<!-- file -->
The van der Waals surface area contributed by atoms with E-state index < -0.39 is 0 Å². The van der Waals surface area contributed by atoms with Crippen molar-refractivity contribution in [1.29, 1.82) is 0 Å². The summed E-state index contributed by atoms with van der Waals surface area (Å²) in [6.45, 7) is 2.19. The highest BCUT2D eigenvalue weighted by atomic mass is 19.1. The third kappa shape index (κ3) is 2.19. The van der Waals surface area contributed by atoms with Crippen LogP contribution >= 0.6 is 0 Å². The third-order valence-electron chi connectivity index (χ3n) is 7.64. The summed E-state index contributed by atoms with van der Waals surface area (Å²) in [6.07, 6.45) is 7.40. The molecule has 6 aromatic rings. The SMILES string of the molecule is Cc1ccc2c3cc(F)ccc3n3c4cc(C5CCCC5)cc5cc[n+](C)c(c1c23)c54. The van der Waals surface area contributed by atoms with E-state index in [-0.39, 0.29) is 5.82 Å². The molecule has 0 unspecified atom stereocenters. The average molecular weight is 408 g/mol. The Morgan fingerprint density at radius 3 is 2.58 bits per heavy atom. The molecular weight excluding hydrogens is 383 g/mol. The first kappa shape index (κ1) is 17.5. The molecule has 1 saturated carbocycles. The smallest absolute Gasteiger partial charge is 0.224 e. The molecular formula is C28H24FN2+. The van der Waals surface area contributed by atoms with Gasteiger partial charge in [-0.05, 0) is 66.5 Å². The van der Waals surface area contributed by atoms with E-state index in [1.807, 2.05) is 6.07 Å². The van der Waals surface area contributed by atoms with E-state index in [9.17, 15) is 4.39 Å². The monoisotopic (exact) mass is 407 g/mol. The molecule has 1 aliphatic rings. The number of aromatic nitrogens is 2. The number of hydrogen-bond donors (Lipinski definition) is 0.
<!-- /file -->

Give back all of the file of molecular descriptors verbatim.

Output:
The van der Waals surface area contributed by atoms with E-state index < -0.39 is 0 Å². The van der Waals surface area contributed by atoms with Crippen molar-refractivity contribution in [1.29, 1.82) is 0 Å². The summed E-state index contributed by atoms with van der Waals surface area (Å²) in [6.45, 7) is 2.19. The highest BCUT2D eigenvalue weighted by atomic mass is 19.1. The third kappa shape index (κ3) is 2.19. The van der Waals surface area contributed by atoms with Crippen LogP contribution >= 0.6 is 0 Å². The third-order valence-electron chi connectivity index (χ3n) is 7.64. The summed E-state index contributed by atoms with van der Waals surface area (Å²) in [6.07, 6.45) is 7.40. The molecule has 6 aromatic rings. The SMILES string of the molecule is Cc1ccc2c3cc(F)ccc3n3c4cc(C5CCCC5)cc5cc[n+](C)c(c1c23)c54. The van der Waals surface area contributed by atoms with E-state index in [-0.39, 0.29) is 5.82 Å². The molecule has 0 unspecified atom stereocenters. The average molecular weight is 408 g/mol. The Morgan fingerprint density at radius 3 is 2.58 bits per heavy atom. The molecular weight excluding hydrogens is 383 g/mol. The first kappa shape index (κ1) is 17.5. The molecule has 1 saturated carbocycles. The smallest absolute Gasteiger partial charge is 0.224 e. The molecular formula is C28H24FN2+. The van der Waals surface area contributed by atoms with Gasteiger partial charge in [-0.05, 0) is 66.5 Å². The van der Waals surface area contributed by atoms with E-state index in [1.807, 2.05) is 6.07 Å². The van der Waals surface area contributed by atoms with E-state index in [9.17, 15) is 4.39 Å². The monoisotopic (exact) mass is 407 g/mol. The molecule has 1 aliphatic rings. The number of aromatic nitrogens is 2. The number of hydrogen-bond donors (Lipinski definition) is 0.